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A Dictionary of Greek and Roman biography and mythology (ed. William Smith) 95 95 Browse Search
Samuel Ball Platner, Thomas Ashby, A Topographical Dictionary of Ancient Rome 11 11 Browse Search
C. Suetonius Tranquillus, The Lives of the Caesars (ed. Alexander Thomson) 1 1 Browse Search
C. Suetonius Tranquillus, The Lives of the Caesars (ed. Alexander Thomson) 1 1 Browse Search
C. Suetonius Tranquillus, The Lives of the Caesars (ed. Alexander Thomson) 1 1 Browse Search
Pliny the Elder, The Natural History (ed. John Bostock, M.D., F.R.S., H.T. Riley, Esq., B.A.) 1 1 Browse Search
M. W. MacCallum, Shakespeare's Roman Plays and their Background 1 1 Browse Search
The Daily Dispatch: September 4, 1861., [Electronic resource] 1 1 Browse Search
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Browsing named entities in C. Suetonius Tranquillus, The Lives of the Caesars (ed. Alexander Thomson). You can also browse the collection for 69 AD or search for 69 AD in all documents.

Your search returned 3 results in 3 document sections:

C. Suetonius Tranquillus, Nero (ed. Alexander Thomson), chapter 57 (search)
He died in the thirty-second year of his age, A. U. C. 821 -- A. D. 69. upon the same day on which he had formerly put Octavia to death; and the public joy was so great upon the occasion, that the common people ran about the city with caps upon their heads. Some, however, were not wanting, who for a long time decked his tomb with spring and summer flowers. Sometimes they placed his image upon the rostra, dressed in robes of state; at another, they published proclamations in his name, as if he were still alive, and would shortly return to Rome, and take vengeance on all his enemies. Vologesus, king of the Parthians, when he sent ambassadors to the senate to renew his alliance with the Roman people, earnestly requested that due honour should be paid to the memory of Nero; and, to conclude, when, twenty years afterwards, at which time I was a young man, We have here one of the incidental notices which are so valuable in an historian, as connecting him with the times of which he writes.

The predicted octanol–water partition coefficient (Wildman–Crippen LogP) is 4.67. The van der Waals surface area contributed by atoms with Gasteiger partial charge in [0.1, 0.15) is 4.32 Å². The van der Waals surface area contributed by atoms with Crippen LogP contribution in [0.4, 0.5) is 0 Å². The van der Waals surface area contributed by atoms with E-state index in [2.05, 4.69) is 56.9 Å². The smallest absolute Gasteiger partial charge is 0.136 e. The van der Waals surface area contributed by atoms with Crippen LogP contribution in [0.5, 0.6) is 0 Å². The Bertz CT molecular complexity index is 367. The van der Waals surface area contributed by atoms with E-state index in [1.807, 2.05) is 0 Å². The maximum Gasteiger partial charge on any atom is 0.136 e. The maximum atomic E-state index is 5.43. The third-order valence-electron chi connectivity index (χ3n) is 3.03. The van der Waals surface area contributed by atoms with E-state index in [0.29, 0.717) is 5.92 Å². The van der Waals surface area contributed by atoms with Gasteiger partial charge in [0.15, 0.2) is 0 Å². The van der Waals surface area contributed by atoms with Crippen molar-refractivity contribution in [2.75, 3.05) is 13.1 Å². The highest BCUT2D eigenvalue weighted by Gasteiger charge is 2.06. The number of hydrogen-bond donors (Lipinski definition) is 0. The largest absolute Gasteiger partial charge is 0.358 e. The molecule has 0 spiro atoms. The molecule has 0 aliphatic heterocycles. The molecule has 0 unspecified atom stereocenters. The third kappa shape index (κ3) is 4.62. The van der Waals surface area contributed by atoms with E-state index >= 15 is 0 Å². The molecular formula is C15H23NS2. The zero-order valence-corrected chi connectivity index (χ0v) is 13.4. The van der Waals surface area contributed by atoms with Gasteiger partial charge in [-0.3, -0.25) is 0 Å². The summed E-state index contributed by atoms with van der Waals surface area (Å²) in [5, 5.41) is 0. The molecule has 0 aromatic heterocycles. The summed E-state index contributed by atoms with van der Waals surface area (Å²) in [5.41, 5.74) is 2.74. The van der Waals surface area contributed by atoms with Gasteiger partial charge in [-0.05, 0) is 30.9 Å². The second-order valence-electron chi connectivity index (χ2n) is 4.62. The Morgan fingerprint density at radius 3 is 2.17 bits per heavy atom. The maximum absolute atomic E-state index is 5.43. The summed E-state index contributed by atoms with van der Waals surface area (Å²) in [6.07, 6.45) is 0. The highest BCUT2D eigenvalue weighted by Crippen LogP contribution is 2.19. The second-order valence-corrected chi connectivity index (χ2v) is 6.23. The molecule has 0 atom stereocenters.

C. Suetonius Tranquillus, Divus Titus (ed. Alexander Thomson), chapter 5 (search)
ed back upon the road; and going to consult the oracle of Venus at Paphos about his voyage, he received assurances of obtaining the empire for himself. These hopes were speedily strengthened, and being left to finish the reduction of Judea, in the final assault of Jerusalem, he slew seven of its defenders, with the like number of arrows, and took it upon his daughter's birth-day.Jerusalem was taken, sacked, and burnt, by Titus, after a two years' siege, on the 8th of September, A U. C. 821, A. D. 69; it being the Sabbath. It was in the second year of the reign of Vespasian, when the emperor was sixty years old, and Titus himself, as he informs us, thirty. For particulars of the siege, see Josephus, De Bell. Jud. vi. and vii.; Hegesippus, Excid. Hierosol. v.; Dio, lxvi.; Tacitus Hist. v.; Orosius, vii. 9. So great was the joy and attachment of the soldiers, that, in their congratulations, they unanimously saluted him by the title of Emperor;For the sense in which Titus was saluted wit
C. Suetonius Tranquillus, Agricola (ed. Alexander Thomson), chapter 7 (search)
In the course of the following year (A. D. 69), a dreadful misfortune happened in his family, and proved to him a severe stroke of affliction. A descent, from Otho's fleet, which roved about in quest of depredation, was made on the coast of Liguria. The freebooters plundered the city of Intemelium, and in their fury, murdered Agricola's mother, then residing upon her own estate. They laid waste her lands, and went off with a considerable booty. Agricola set out immediately to pay the last tribute of filial piety, and being informed on his way, that Vespasian aspired to the imperial dignity, he declared at once in favour of that party. In the beginning of the new reign, the government of Rome, and the whole administration, centred in Mucianus, Dornitian being, at that time, too young for business, and from the elevation of his father claiming no other privilege than that of being debauched and profligate without control. Agricola was despatched to raise new levies. He executed that com